Thoughts on Mandaism (first post on this new blog)

I’ve just finished reading Mark Lidzbarski’s German translation of the “Book of John” (Mandaic). I hope to put a precis of the book up on this website.

Mark Lidzbarski

Lidzbarski was a real Mandaic specialist, a true devotee of this obscure and much-reviled religion. He copied out—by hand—the entire Book of John (which I also possess in photocopy). The result is a work of art, and one remains speechless before the gargantuan effort represented by those 290 pages in impeccable handwritten Mandaic (not a single crossing out can be found). Even the footnotes are in Mandaic, with only a few abbreviations in German to guide the reader. While I’m presently struggling to get a foothold in reading Mandaic, Lidzbarski’s work as a whole must evoke supreme admiration.

          Having finished Lidzbarski’s easier German edition, this afternoon I turned to a pile of photocopied texts on Mandaism that remain unread on my shelf. They include two monographs with the same title: “Le Mandeisme et Les Origines Chretiennes,” one by Robert Stahl (1930) and the other by Alfred Loisy (1934). Since the books were published only four years apart, I cannot help but suspect that Loisy intentionally ‘borrowed’ Stahl’s title and that Loisy considered his own work an ‘improvement.’ Not knowing anything about Stahl, I began with the more familiar Loisy who writes in his introduction (my translation): “Christianity would have arisen out of this primitive Nazoreanism. Jesus was a disciple of John, whence came his surname Nazarene” (pp. 6-7). Later, Loisy asserts that the Christian religion originated “in a gnostic system which first would have been preached by John the Baptist and which can be recovered in the Mandean scriptures” (p. 8). A page further on Loisy directly disparages the work of his predecessor Stahl: “One of our mythologues presumed that the author of the Fourth Gospel invented the biography of Jesus in order to dispose of the Mandean John and to correct the gross notion regarding the Holy Spirit possessed by the first Christians—glossolalians who stammered at the name of a purely celestial Christ. However, it is hardly necessary to resort to such rank fantasy” (emphasis added).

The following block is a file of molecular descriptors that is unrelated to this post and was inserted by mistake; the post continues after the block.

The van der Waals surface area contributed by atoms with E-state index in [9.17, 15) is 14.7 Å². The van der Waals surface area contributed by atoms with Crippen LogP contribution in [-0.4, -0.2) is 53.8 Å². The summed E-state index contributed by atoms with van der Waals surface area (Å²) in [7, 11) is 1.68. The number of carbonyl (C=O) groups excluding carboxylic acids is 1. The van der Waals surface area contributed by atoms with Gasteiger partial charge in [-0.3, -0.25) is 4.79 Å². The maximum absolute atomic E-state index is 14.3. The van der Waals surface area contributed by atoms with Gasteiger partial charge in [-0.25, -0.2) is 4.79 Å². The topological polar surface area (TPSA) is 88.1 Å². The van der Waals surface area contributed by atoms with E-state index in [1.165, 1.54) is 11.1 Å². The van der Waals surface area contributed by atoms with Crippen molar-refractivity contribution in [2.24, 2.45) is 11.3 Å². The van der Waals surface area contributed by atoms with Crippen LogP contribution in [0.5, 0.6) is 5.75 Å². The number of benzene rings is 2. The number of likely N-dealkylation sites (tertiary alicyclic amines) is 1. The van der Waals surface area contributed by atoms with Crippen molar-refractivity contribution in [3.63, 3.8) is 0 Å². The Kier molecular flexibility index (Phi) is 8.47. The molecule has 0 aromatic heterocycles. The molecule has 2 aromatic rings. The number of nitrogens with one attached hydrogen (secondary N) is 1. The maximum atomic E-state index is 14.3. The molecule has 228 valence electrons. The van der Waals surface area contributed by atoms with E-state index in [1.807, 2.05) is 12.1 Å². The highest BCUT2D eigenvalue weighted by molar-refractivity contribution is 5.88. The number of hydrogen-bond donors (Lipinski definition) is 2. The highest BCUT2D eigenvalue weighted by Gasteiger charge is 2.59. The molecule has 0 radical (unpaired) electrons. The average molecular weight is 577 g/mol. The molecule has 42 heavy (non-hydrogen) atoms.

So—being a mythicist—I promptly put Loisy aside and picked up the Stahl. To be continued…


About René Salm

René Salm is the author of two books on New Testament archeology and manages the companion website

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